What's happened in the US power system in the last decade?

Electricity generation in the US has changed a lot in the last decade (from 2010 to 2020). The country has seen a natural gas boom, due the rise of fracking, and a corresponding decrease in electricity generated by coal. Wind and solar have grown from almost nothing to generate a significant portion of US electricity, due to dramatically decreasing prices.

Electricity Usage Has Flattened

The first major change is that electricity generation leveled off around 2007. After 50 years of near-continuous growth, electricity usage staying flat is a huge change. If you measure per-capita it’s even slightly lower - electricity use per person is now at mid-1990s levels. The Great Recession was an initial contributor, but the trend has remained flat since - with energy efficiency playing a role. Demand didn’t level off because the price increased though – residential electricity prices have remained fairly flat. This change isn’t a simple triumph of green conservation - the US continues to use much more electricity per-capita than almost any other country (only Canada and some tiny petro-states use more). It may be that - along with more efficient appliances and lighting - many people in the US have finally found a limit to how much electricity a person can possibly use.

Generation Shifted from Coal to Fracked Natural Gas

The way the US produces energy changed dramatically. Natural gas generation sharply increased, and coal generation corresponding declined. Renewables rose from generating a negligible percentage of energy in 2010 to become a significant source of electricity within a decade.

Here’s the percent of electricity generation by source, and how it changed in the decade from 2010 to 2019:

source

2010

2019

percent change

coal

44.9%

23.5%

-48%

natural gas

24.0%

38.5%

60%

nuclear

19.6%

19.7%

1%

hydro

6.3%

6.7%

6%

wind

2.3%

7.3%

217%

solar

0.0%

1.8%

Here are those same sources, looking further back over the 50 year period from 1970 to 2019:

decade-in-review: generation by type

The replacement of coal for natural gas is even more dramatic if you look at the last 50 years. Coal peaked in the 1980s and has been on the decline ever since. That decline has been accelerating since the mid 2000s, with the rise of natural gas. In 2016, natural gas plants produced more electricity than coal for the first time ever.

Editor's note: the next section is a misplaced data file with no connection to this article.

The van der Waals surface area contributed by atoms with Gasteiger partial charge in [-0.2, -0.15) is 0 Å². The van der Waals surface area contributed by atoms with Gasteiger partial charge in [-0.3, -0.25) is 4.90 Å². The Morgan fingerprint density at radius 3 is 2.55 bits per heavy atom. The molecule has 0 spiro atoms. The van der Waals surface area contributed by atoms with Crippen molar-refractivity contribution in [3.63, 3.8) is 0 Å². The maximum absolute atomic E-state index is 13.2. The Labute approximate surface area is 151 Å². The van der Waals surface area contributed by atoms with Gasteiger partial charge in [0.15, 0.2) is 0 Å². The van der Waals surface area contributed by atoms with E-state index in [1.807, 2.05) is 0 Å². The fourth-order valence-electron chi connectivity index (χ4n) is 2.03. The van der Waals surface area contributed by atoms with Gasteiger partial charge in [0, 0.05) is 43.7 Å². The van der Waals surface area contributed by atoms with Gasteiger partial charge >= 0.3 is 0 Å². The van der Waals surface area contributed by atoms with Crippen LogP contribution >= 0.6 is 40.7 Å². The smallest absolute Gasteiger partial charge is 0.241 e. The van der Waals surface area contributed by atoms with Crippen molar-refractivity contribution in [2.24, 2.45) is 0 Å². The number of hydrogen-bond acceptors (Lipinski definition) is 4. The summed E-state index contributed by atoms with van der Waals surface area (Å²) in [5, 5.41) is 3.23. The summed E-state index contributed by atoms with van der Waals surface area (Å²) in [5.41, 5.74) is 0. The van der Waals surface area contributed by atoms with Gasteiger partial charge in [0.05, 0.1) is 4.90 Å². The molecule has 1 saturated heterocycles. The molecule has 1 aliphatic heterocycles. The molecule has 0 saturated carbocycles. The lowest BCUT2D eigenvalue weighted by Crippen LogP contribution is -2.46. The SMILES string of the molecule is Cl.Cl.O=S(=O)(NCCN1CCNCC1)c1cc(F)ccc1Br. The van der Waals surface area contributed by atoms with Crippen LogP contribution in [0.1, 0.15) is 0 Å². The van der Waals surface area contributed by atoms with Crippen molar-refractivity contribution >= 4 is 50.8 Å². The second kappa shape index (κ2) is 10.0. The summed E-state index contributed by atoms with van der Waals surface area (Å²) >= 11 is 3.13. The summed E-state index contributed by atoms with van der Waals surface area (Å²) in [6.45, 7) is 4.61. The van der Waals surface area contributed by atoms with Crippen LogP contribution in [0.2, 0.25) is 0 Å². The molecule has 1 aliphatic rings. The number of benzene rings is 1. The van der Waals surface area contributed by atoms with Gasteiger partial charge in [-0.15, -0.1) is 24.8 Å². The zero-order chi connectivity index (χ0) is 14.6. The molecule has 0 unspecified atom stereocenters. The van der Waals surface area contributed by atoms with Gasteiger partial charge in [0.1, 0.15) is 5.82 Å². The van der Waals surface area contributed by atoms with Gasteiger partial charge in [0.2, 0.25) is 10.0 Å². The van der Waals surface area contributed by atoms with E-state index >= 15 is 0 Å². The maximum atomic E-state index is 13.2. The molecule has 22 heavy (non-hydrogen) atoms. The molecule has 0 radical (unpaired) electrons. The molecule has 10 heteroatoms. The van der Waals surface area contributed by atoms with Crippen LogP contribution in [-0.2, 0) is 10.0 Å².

Renewables have become a significant part of the electric grid. In the mid 2000s, renewable power was negligible and even in 2010 renewables generated only 2% of US power, essentially all of it from wind. Since then, wind power more than tripled, surpassing hydroelectric power in electricity generated for the first time in 2019. For the first time ever, solar is also contributing a non-negligible percentage of electricity generated, reaching almost 2% in 2019. The numbers above only include electricity produced by power companies – but about 40% of recent solar capacity has been added to residential and commercial buildings. If you included this distributed solar in the chart above, solar power would be even higher.

Nuclear power has produced an essentially constant amount of electricity for the past 30 years, when the last nuclear plants were built in the US. Hydroelectric power generation has been similarly flat over the past decade. These two electricity sources are not a significant part of the story of the changes of the past decade.

Carbon emissions are down, but not enough

US total carbon emissions are down about 5% over the decade. Carbon emission reductions in the electricity sector are a big reason for this larger change - which makes sense, because electricity generation is the largest single contributor to emissions in the economy. Emissions from electricity generation are down about 20% due to shifting to natural gas and increased renewables. Just the displacement of coal by natural gas accounts from about one third of the overall US emissions change - more than any other factor.

We’ll talk more about climate policy and electricity generation in a different post, but the 5% reduction over the last decade is insufficient to meet the challenge of climate change. A serious commitment to avoiding catastrophic climate change requires much faster and deeper emissions cuts - on the order of 7% per year, every year for the next decade.

Other emissions decreased too